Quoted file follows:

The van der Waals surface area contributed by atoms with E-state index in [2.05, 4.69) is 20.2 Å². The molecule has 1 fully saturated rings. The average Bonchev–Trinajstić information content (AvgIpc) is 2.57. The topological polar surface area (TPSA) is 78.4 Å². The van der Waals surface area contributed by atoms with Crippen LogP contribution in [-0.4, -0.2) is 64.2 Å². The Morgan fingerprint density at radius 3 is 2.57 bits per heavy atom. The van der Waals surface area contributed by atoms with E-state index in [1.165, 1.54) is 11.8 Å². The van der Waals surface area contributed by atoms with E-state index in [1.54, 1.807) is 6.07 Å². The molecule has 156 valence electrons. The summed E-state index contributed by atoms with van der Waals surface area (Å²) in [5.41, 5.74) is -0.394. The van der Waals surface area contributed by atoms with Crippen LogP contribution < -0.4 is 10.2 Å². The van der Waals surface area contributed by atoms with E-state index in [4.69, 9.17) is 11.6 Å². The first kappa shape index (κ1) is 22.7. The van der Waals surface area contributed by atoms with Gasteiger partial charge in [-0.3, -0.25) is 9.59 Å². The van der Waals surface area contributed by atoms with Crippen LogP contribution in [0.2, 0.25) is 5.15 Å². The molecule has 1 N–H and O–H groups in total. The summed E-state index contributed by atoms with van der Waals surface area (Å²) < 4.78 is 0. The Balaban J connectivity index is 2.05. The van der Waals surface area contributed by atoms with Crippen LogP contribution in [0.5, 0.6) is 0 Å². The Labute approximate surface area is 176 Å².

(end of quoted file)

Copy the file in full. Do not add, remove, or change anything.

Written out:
The van der Waals surface area contributed by atoms with E-state index in [2.05, 4.69) is 20.2 Å². The molecule has 1 fully saturated rings. The average Bonchev–Trinajstić information content (AvgIpc) is 2.57. The topological polar surface area (TPSA) is 78.4 Å². The van der Waals surface area contributed by atoms with Crippen LogP contribution in [-0.4, -0.2) is 64.2 Å². The Morgan fingerprint density at radius 3 is 2.57 bits per heavy atom. The van der Waals surface area contributed by atoms with E-state index in [1.165, 1.54) is 11.8 Å². The van der Waals surface area contributed by atoms with E-state index in [1.54, 1.807) is 6.07 Å². The molecule has 156 valence electrons. The summed E-state index contributed by atoms with van der Waals surface area (Å²) in [5.41, 5.74) is -0.394. The van der Waals surface area contributed by atoms with Crippen LogP contribution < -0.4 is 10.2 Å². The van der Waals surface area contributed by atoms with E-state index in [4.69, 9.17) is 11.6 Å². The first kappa shape index (κ1) is 22.7. The van der Waals surface area contributed by atoms with Gasteiger partial charge in [-0.3, -0.25) is 9.59 Å². The van der Waals surface area contributed by atoms with Crippen LogP contribution in [0.2, 0.25) is 5.15 Å². The molecule has 1 N–H and O–H groups in total. The summed E-state index contributed by atoms with van der Waals surface area (Å²) < 4.78 is 0. The Balaban J connectivity index is 2.05. The van der Waals surface area contributed by atoms with Crippen LogP contribution in [0.5, 0.6) is 0 Å². The Labute approximate surface area is 176 Å².